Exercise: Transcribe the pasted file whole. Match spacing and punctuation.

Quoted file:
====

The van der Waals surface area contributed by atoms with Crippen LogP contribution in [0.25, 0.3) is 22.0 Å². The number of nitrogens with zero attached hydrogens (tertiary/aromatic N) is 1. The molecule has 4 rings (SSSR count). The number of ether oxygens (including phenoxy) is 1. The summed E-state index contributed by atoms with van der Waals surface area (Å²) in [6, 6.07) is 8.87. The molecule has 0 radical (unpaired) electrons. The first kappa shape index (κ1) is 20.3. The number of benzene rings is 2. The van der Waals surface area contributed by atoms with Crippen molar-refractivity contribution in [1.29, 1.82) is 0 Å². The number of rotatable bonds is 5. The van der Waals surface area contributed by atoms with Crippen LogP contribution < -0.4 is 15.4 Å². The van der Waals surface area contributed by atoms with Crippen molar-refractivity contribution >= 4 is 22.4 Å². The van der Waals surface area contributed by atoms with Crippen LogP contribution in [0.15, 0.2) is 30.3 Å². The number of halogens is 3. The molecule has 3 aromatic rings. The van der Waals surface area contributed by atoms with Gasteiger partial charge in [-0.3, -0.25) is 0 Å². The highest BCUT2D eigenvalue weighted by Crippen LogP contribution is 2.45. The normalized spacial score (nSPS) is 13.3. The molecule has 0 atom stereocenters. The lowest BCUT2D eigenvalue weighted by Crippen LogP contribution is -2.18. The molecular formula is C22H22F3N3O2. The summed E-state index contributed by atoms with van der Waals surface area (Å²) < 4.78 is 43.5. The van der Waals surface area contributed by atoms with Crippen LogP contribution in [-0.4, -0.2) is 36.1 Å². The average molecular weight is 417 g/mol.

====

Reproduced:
The van der Waals surface area contributed by atoms with Crippen LogP contribution in [0.25, 0.3) is 22.0 Å². The number of nitrogens with zero attached hydrogens (tertiary/aromatic N) is 1. The molecule has 4 rings (SSSR count). The number of ether oxygens (including phenoxy) is 1. The summed E-state index contributed by atoms with van der Waals surface area (Å²) in [6, 6.07) is 8.87. The molecule has 0 radical (unpaired) electrons. The first kappa shape index (κ1) is 20.3. The number of benzene rings is 2. The van der Waals surface area contributed by atoms with Crippen molar-refractivity contribution in [1.29, 1.82) is 0 Å². The number of rotatable bonds is 5. The van der Waals surface area contributed by atoms with Crippen LogP contribution < -0.4 is 15.4 Å². The van der Waals surface area contributed by atoms with Crippen molar-refractivity contribution >= 4 is 22.4 Å². The van der Waals surface area contributed by atoms with Crippen LogP contribution in [0.15, 0.2) is 30.3 Å². The number of halogens is 3. The molecule has 3 aromatic rings. The van der Waals surface area contributed by atoms with Gasteiger partial charge in [-0.3, -0.25) is 0 Å². The highest BCUT2D eigenvalue weighted by Crippen LogP contribution is 2.45. The normalized spacial score (nSPS) is 13.3. The molecule has 0 atom stereocenters. The lowest BCUT2D eigenvalue weighted by Crippen LogP contribution is -2.18. The molecular formula is C22H22F3N3O2. The summed E-state index contributed by atoms with van der Waals surface area (Å²) < 4.78 is 43.5. The van der Waals surface area contributed by atoms with Crippen LogP contribution in [-0.4, -0.2) is 36.1 Å². The average molecular weight is 417 g/mol.